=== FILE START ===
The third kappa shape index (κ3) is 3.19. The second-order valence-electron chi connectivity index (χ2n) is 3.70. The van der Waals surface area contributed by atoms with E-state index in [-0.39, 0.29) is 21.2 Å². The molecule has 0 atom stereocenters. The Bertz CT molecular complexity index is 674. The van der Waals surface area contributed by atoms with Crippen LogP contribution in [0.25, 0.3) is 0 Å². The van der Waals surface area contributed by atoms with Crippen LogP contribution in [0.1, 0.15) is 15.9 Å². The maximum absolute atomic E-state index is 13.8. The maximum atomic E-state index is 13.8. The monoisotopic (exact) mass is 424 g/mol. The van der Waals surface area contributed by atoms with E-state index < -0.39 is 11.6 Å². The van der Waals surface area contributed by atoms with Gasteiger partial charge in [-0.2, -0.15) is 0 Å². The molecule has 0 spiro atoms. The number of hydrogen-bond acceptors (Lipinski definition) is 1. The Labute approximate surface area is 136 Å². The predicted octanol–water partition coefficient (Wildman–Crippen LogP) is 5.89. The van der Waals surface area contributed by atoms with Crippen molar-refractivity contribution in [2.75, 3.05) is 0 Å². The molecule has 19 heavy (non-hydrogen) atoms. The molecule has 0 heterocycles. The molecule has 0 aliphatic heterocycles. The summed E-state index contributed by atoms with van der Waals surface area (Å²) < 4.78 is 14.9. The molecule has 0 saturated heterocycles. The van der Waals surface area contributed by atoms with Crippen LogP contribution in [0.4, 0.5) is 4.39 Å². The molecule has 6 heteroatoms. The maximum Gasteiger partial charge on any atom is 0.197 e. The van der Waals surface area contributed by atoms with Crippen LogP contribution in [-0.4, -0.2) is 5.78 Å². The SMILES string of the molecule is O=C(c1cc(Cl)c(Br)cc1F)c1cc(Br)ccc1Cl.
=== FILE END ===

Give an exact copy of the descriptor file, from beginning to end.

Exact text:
The third kappa shape index (κ3) is 3.19. The second-order valence-electron chi connectivity index (χ2n) is 3.70. The van der Waals surface area contributed by atoms with E-state index in [-0.39, 0.29) is 21.2 Å². The molecule has 0 atom stereocenters. The Bertz CT molecular complexity index is 674. The van der Waals surface area contributed by atoms with Crippen LogP contribution in [0.25, 0.3) is 0 Å². The van der Waals surface area contributed by atoms with Crippen LogP contribution in [0.1, 0.15) is 15.9 Å². The maximum absolute atomic E-state index is 13.8. The maximum atomic E-state index is 13.8. The monoisotopic (exact) mass is 424 g/mol. The van der Waals surface area contributed by atoms with E-state index < -0.39 is 11.6 Å². The van der Waals surface area contributed by atoms with Gasteiger partial charge in [-0.2, -0.15) is 0 Å². The molecule has 0 spiro atoms. The number of hydrogen-bond acceptors (Lipinski definition) is 1. The Labute approximate surface area is 136 Å². The predicted octanol–water partition coefficient (Wildman–Crippen LogP) is 5.89. The van der Waals surface area contributed by atoms with Crippen molar-refractivity contribution in [2.75, 3.05) is 0 Å². The molecule has 19 heavy (non-hydrogen) atoms. The molecule has 0 heterocycles. The molecule has 0 aliphatic heterocycles. The summed E-state index contributed by atoms with van der Waals surface area (Å²) < 4.78 is 14.9. The molecule has 0 saturated heterocycles. The van der Waals surface area contributed by atoms with Crippen LogP contribution in [0.4, 0.5) is 4.39 Å². The molecule has 6 heteroatoms. The maximum Gasteiger partial charge on any atom is 0.197 e. The van der Waals surface area contributed by atoms with Crippen LogP contribution in [-0.4, -0.2) is 5.78 Å². The SMILES string of the molecule is O=C(c1cc(Cl)c(Br)cc1F)c1cc(Br)ccc1Cl.